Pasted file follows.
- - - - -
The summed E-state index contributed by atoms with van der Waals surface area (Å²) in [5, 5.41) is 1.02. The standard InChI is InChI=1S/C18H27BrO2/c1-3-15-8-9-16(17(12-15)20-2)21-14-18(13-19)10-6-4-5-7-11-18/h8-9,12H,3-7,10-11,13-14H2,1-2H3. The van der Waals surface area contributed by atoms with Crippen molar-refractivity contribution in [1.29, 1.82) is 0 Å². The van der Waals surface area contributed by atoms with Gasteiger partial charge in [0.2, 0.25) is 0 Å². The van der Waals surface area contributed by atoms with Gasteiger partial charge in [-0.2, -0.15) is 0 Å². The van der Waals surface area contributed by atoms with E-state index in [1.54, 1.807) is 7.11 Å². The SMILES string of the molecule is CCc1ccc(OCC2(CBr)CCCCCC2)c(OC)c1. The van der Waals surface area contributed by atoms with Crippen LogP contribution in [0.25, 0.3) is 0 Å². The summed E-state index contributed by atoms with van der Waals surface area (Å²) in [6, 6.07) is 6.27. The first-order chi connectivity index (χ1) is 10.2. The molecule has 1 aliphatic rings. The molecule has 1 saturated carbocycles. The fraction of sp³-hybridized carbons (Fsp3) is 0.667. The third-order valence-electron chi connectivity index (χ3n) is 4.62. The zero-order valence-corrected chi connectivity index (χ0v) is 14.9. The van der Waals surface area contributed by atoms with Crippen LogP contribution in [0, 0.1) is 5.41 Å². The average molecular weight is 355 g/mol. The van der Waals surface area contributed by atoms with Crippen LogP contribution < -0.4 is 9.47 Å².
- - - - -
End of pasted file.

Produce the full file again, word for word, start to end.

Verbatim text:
The summed E-state index contributed by atoms with van der Waals surface area (Å²) in [5, 5.41) is 1.02. The standard InChI is InChI=1S/C18H27BrO2/c1-3-15-8-9-16(17(12-15)20-2)21-14-18(13-19)10-6-4-5-7-11-18/h8-9,12H,3-7,10-11,13-14H2,1-2H3. The van der Waals surface area contributed by atoms with Crippen molar-refractivity contribution in [1.29, 1.82) is 0 Å². The van der Waals surface area contributed by atoms with Gasteiger partial charge in [0.2, 0.25) is 0 Å². The van der Waals surface area contributed by atoms with Gasteiger partial charge in [-0.2, -0.15) is 0 Å². The van der Waals surface area contributed by atoms with E-state index in [1.54, 1.807) is 7.11 Å². The SMILES string of the molecule is CCc1ccc(OCC2(CBr)CCCCCC2)c(OC)c1. The van der Waals surface area contributed by atoms with Crippen LogP contribution in [0.25, 0.3) is 0 Å². The summed E-state index contributed by atoms with van der Waals surface area (Å²) in [6, 6.07) is 6.27. The first-order chi connectivity index (χ1) is 10.2. The molecule has 1 aliphatic rings. The molecule has 1 saturated carbocycles. The fraction of sp³-hybridized carbons (Fsp3) is 0.667. The third-order valence-electron chi connectivity index (χ3n) is 4.62. The zero-order valence-corrected chi connectivity index (χ0v) is 14.9. The van der Waals surface area contributed by atoms with Crippen LogP contribution in [0, 0.1) is 5.41 Å². The average molecular weight is 355 g/mol. The van der Waals surface area contributed by atoms with Crippen LogP contribution < -0.4 is 9.47 Å².